The music was written by former Namco composers, Takayuki Aihara, Shinji Hosoe, and Ayako Saso. The themes are predominantly jazz fusion, with rock and electronic dance music elements. Entitled Street Fighter EX-SCITRON 1500 SERIES, the complete 20-track CD album was released on February 21, 1997 by Pony Canyon, complete with a 19-track voice collection. The 13-track live band CD Street Fighter EX Arrange Sound Trax was released on March 5, 1997, with a drama CD released on March 21 of the same year.


Critical reactionEdit

Aggregate score
GameRankingsPS: 86%[7]
Review scores
CVGPS:      [8]
GameSpotPS: 8.3/10[9]
IGNPS: 8.3/10[10]
Next GenerationARC:      [11]
PS:      [12]
PSMPS: 8/10[13]
Electric PlaygroundPS: 9.5/10[14]
PSMStar Player
PSM9th best PlayStation game of all time

A reviewer for Next Generation commended Capcom for bringing the Street Fighter series into 3D, but judged Street Fighter EX to be an ultimately failed attempt. He remarked that while the characters are evenly balanced and have a handful of innovative moves, "The game plays more like a distant cousin to the Street Fighter series" and is simply not as fun. He also found the animations and backgrounds to not be up to Street Fighter standards.[11]

The expanded PlayStation version was much more positively received. GameSpot stated "In the video and audio departments, Street Fighter EX Plus Alpha is pretty solid. Its old characters closely resemble their 2D predecessors", and that "taken as a whole, Street Fighter EX Plus Alpha is a fun game with great gameplay, better than average aesthetics, and a large number of characters." They summarized as "a 3D Street Fighter game worthy of its heritage."[9] The Official UK PlayStation Magazine said that the "gameplay is as recognisable as the Taj Mahal", and that it was "the most fun we've ever had with Streetfighting since Turbo", rating the lifespan as 10/10. They concluded "this is like a second honeymoon. The true master of martial arts games remains unrivalled."[citation needed] IGN's Jason Boor stated "this is one of the best Street Fighters I've ever played, and I think it's a good switch. It's still a 2D fighter, but it looks a whole lot better."[10] Next Generation called it "an outstanding title even non-SF devotees will enjoy."[12]

In 1998 PlayStation: The Official Magazine listed it as number 9 on their "best PlayStation games of all time".[15]


The arcade version saw limited distribution.[16]

The PlayStation version sold over 400,000 total copies worldwide after its first year on sale, qualifying for the Platinum Range.[citation needed]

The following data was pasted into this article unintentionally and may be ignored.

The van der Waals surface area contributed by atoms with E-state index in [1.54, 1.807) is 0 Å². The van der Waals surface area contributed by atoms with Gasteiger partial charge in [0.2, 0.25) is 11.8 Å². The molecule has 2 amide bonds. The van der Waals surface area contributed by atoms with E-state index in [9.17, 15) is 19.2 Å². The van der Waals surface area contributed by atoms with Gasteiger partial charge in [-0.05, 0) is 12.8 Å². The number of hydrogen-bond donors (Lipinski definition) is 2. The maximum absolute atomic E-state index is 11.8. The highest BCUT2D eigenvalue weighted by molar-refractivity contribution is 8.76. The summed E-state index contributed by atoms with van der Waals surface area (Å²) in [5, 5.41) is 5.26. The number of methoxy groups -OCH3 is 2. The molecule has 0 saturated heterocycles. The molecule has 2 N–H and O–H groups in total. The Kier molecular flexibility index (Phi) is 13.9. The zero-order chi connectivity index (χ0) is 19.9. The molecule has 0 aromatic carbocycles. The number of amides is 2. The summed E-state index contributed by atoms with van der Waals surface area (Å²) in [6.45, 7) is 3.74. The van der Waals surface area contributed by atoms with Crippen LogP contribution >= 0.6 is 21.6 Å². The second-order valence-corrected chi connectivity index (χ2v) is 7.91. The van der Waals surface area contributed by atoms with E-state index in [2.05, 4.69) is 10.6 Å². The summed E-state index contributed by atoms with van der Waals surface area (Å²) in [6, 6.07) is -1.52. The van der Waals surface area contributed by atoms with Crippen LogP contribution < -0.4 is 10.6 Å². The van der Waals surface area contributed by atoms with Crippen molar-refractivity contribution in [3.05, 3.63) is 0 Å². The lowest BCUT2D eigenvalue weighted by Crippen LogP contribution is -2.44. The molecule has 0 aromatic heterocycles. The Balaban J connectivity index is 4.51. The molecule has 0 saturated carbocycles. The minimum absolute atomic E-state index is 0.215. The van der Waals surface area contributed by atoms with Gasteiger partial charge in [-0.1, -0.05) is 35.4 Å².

A sequel to Street Fighter EX, Street Fighter EX2, was released on May 26, 1998. It was also followed by an upgraded version titled Street Fighter EX2 Plus, which was released in arcades and ported to the PlayStation in 1999. The third game in the series, Street Fighter EX3, was released exclusively for the PlayStation 2 on March 4, 2000. The Street Fighter EX games all run at a vertical resolution of 480 lines, which makes them the only Street Fighter games to run at a definition above 256 lines until the release of Street Fighter IV (which also has 3D graphics) in 2008.

Although not technically a sequel to Street Fighter EX, both Allen Snider and Blair Dane would later appear in Arika's arcade exclusive fighting game; Fighting Layer released exclusively in Japan by Namco in 1998.

In early 2017, Arika announced that a new fighting game was in development with the working title "Arika EX". On April 1, 2017, a teaser for a new title featuring the Street Fighter EX characters was released, which was initially believed to be "a very elaborate April Fool's joke".[17] It was later revealed that the game was indeed in development and that more information would be revealed during EVO 2017. The game was released in June 2018 under the name Fighting EX Layer.


  1. ^ "Games Guide". Computer Trade Weekly. No. 665. United Kingdom. 24 November 1997. p. 36.
  2. ^ "Stop Press". Next Generation. No. 25. Imagine Media. January 1997. p. 15.
  3. ^ "Coin-Operated". Sega Saturn Magazine. No. 14. Emap International Limited. December 1996. pp. 90–91.
  4. ^ "So, What Exactly Does the 'Plus' Do for Us?". Electronic Gaming Monthly. No. 96. Ziff Davis. July 1997. p. 97.
  5. ^ "Tricks of the Trade". Electronic Gaming Monthly. No. 99. Ziff Davis. October 1997. p. 65.
  6. ^ a b Harrod, Warren (December 1996). "The Akira [sic] Interview". Sega Saturn Magazine. No. 14. Emap International Limited. pp. 91–95.
  7. ^ "Street Fighter EX Plus Alpha for PlayStation". GameRankings. CBS Interactive. Retrieved 8 August 2018.
  8. ^ Lomas, Ed (November 1997). "Review: Street Fighter EX Plus Alpha". Computer and Video Games. No. 192. pp. 74–75. Retrieved 8 August 2018.
  9. ^ a b "Street Fighter EX Plus Alpha Review". GameSpot. November 4, 1997. Retrieved 8 August 2018.
  10. ^ a b Boor, Jason (October 26, 1997). "Street Fighter Ex Plus Alpha Review". IGN. Retrieved 8 August 2018.
  11. ^ a b "Street Fighter EX". Next Generation. No. 27. Imagine Media. March 1997. p. 103.
  12. ^ a b "Finals". Next Generation. No. 35. Imagine Media. November 1997. p. 196.
  13. ^ Magazine review, issue 25, Nov 1997, page 117
  14. ^ Lucas, Victor (December 10, 1997). "Reviews: Street Fighter EX Plus Alpha". Electric Playground. Archived from the original on December 5, 1998.
  15. ^ "Imagine Media's PSM Names Top 25 PlayStation Games of All Time". Business Wire. August 3, 1998. Retrieved 8 August 2018.
  16. ^ "Street Fighter EX Plus α: Street Fighting Finally Goes 3-D". Electronic Gaming Monthly. No. 99. Ziff Davis. October 1997. p. 130.
  17. ^ Arika confirms untitled fighting game with Street Fighter EX characters

External linksEdit